The rain slaps on the roof now. A stiff breeze blows when Rita's outer bands spiral through. And its actually really nice outside. Breezy, cool, not like the 120 degree heat and humidity of the last two weeks.
This has been the hardest day for me so far in the two weeks I've been in Louisiana. People are on edge about Rita: where will she go, and what will happen to the people in her sights? I've taken on alot of responsibility, and I realize my recommendations affect the health and safety of other people in our group.
Whether you admit it not, being here has an effect on you. The energy in the air is palpable, as if you can still hear the screams of those lost in the storm. Journeying through other more damaged parts of the city also takes an emotional toll. I haven't encountered anyone who is not dreaming their way through this tragedy that doesn't have the haunted look in their eyes. Relief workers, residents, military, and police all have a certain numb look about them.
That numbness is easy to understand. The tragedy of neglect and fear that took hold here is too much to process in a short time.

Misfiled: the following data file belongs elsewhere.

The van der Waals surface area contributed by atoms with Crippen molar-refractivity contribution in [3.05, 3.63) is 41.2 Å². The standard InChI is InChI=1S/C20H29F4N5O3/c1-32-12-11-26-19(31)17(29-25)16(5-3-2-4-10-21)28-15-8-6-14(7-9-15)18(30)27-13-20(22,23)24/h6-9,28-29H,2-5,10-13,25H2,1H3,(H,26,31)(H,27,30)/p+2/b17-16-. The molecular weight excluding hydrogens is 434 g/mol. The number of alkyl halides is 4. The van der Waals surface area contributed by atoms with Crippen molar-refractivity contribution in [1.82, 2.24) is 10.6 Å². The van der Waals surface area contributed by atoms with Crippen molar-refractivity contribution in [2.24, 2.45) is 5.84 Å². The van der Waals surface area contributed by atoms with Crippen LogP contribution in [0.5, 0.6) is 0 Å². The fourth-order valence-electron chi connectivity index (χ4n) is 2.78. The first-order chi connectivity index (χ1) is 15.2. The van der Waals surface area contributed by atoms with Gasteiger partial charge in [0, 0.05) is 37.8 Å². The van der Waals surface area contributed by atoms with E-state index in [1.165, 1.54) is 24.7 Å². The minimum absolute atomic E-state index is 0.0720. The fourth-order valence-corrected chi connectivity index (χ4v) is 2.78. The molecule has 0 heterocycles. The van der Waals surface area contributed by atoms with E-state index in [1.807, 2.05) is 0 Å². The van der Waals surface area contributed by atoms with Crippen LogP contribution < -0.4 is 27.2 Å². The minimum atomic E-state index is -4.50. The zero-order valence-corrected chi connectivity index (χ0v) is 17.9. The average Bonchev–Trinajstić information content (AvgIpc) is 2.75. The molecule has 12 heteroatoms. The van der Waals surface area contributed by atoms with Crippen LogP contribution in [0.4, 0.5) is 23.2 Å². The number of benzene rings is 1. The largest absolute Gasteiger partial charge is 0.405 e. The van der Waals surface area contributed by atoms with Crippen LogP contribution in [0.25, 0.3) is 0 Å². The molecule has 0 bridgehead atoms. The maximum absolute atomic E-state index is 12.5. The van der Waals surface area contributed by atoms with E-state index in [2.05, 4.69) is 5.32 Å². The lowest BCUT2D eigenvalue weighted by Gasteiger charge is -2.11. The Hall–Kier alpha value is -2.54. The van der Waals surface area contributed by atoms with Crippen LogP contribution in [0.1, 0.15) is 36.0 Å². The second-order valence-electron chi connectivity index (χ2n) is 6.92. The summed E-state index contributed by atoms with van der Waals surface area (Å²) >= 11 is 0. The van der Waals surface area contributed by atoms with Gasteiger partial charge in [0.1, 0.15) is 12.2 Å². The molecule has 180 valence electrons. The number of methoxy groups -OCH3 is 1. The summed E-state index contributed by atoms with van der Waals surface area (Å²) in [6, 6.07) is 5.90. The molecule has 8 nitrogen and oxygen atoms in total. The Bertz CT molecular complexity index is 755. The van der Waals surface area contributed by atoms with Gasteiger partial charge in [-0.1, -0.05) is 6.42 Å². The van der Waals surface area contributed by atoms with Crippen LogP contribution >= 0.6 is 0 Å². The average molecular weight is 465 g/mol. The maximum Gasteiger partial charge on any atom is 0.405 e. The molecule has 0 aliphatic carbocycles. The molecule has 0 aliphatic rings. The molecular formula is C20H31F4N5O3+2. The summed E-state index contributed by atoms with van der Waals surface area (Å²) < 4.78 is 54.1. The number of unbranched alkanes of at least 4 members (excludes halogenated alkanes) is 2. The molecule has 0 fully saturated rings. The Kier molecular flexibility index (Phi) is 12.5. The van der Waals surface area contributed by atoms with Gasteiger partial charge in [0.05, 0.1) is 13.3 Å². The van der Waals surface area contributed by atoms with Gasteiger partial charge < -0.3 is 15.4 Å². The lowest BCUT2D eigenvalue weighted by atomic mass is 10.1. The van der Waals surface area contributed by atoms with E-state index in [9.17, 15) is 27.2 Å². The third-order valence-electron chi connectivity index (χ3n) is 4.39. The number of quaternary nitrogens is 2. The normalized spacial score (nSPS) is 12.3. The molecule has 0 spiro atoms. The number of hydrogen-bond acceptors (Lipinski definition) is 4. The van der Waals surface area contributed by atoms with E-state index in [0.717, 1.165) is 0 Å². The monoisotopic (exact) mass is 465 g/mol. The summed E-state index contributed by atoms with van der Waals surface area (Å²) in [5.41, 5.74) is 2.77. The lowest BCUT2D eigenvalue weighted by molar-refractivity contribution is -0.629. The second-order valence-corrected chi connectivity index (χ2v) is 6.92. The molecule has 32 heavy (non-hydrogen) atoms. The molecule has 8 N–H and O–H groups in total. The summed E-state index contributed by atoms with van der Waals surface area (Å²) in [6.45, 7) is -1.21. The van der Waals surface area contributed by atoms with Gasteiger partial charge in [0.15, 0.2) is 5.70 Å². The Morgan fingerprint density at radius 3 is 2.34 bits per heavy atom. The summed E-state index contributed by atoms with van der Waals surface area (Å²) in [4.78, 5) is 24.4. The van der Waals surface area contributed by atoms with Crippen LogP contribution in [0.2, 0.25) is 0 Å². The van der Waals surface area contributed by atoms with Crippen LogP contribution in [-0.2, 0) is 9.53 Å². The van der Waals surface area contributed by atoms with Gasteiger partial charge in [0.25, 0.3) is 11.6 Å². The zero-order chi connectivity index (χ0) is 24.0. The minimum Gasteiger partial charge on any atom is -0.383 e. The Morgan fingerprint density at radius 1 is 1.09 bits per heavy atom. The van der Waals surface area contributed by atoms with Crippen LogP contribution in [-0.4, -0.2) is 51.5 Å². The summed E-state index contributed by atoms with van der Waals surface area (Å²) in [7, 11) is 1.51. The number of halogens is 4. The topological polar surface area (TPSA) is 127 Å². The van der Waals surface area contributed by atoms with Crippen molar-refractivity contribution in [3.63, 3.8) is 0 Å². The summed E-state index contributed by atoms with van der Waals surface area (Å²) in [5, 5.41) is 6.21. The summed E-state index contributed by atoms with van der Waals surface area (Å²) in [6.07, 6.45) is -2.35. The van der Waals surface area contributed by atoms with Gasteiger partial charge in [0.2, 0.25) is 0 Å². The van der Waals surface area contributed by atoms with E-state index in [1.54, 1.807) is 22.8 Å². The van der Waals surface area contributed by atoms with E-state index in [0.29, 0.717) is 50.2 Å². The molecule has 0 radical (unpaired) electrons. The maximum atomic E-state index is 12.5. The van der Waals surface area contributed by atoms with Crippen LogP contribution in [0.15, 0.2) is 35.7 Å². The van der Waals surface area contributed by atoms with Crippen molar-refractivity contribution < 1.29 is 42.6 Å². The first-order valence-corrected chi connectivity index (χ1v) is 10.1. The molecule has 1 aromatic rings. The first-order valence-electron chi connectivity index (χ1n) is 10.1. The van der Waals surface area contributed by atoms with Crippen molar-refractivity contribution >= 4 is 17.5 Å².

Every day brings a new story and a new outrage about what has unfolded here. For instance, one of the Common Ground people discovered a latino community that has not had meaningful contact with any relief organization. FEMA couldn't help, somehow they couldn't come up with a spanish translator!
Or the one about the hospital that was overlooked by rescue teams for almost a week, only to be saved by a wildlife officer who saw someone waving their hand and screaming, "There are a thousand people in here!" A thousand sick and dying people in a public hospital has to wait almost a week to get rescued?
I was told about the young man who tied himself to a telephone pole to fight the flood waters. He didn't make it.
Or how the government agencies can't get their shit together. New Orleans, St. Bernards and Plaquemine parish are financially bankrupt and waiting for the FEMA checks to clear. Uh... checks in the mail.
The most ludicrous evacuation orders. Algiers is voluntary evacuation. Then it is mandatory, but without mayoral support. Then it is voluntary again - all within 24 hours of a major hurricane's landfall! Absolutely outrageous.
Or the slum lords who have evicted people from Section 8 housing while they were gone during the evacuation. Many people complained about returning home and finding their doorlocks changed. Another slum lord prevented residents from taping or boarding up windows. If they did, they would be evicted. That's still happening.
These are just a few things I've heard in the last 48 hours alone. It's very hard to live with. And knowing that Rita is about to cut another swath of the same kind of misery throughout the region.
I'll write more tomorrow. But for now, I need to sleep.